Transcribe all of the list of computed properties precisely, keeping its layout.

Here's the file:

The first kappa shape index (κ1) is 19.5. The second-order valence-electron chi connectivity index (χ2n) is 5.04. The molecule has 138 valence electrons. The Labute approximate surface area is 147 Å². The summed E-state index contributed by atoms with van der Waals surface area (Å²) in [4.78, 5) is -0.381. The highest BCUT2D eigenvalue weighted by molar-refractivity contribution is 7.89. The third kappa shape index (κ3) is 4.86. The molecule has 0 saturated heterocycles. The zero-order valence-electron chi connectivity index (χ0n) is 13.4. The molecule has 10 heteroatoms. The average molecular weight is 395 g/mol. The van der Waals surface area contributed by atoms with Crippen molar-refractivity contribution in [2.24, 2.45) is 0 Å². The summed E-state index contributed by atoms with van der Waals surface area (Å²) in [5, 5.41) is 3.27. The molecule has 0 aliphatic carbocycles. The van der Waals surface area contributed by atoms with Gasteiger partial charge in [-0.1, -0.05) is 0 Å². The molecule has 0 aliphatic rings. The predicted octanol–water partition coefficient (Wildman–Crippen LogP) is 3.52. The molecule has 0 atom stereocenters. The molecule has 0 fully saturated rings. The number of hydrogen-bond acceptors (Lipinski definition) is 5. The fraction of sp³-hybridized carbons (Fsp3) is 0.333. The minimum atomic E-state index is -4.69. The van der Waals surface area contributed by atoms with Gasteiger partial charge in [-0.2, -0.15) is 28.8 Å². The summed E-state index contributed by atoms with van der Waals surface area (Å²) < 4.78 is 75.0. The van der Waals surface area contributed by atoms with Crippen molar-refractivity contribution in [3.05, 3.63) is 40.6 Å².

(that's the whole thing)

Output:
The first kappa shape index (κ1) is 19.5. The second-order valence-electron chi connectivity index (χ2n) is 5.04. The molecule has 138 valence electrons. The Labute approximate surface area is 147 Å². The summed E-state index contributed by atoms with van der Waals surface area (Å²) in [4.78, 5) is -0.381. The highest BCUT2D eigenvalue weighted by molar-refractivity contribution is 7.89. The third kappa shape index (κ3) is 4.86. The molecule has 0 saturated heterocycles. The zero-order valence-electron chi connectivity index (χ0n) is 13.4. The molecule has 10 heteroatoms. The average molecular weight is 395 g/mol. The van der Waals surface area contributed by atoms with Crippen molar-refractivity contribution in [2.24, 2.45) is 0 Å². The summed E-state index contributed by atoms with van der Waals surface area (Å²) in [5, 5.41) is 3.27. The molecule has 0 aliphatic carbocycles. The van der Waals surface area contributed by atoms with Gasteiger partial charge in [-0.1, -0.05) is 0 Å². The molecule has 0 aliphatic rings. The predicted octanol–water partition coefficient (Wildman–Crippen LogP) is 3.52. The molecule has 0 atom stereocenters. The molecule has 0 fully saturated rings. The number of hydrogen-bond acceptors (Lipinski definition) is 5. The fraction of sp³-hybridized carbons (Fsp3) is 0.333. The minimum atomic E-state index is -4.69. The van der Waals surface area contributed by atoms with Gasteiger partial charge in [-0.2, -0.15) is 28.8 Å². The summed E-state index contributed by atoms with van der Waals surface area (Å²) < 4.78 is 75.0. The van der Waals surface area contributed by atoms with Crippen molar-refractivity contribution in [3.05, 3.63) is 40.6 Å².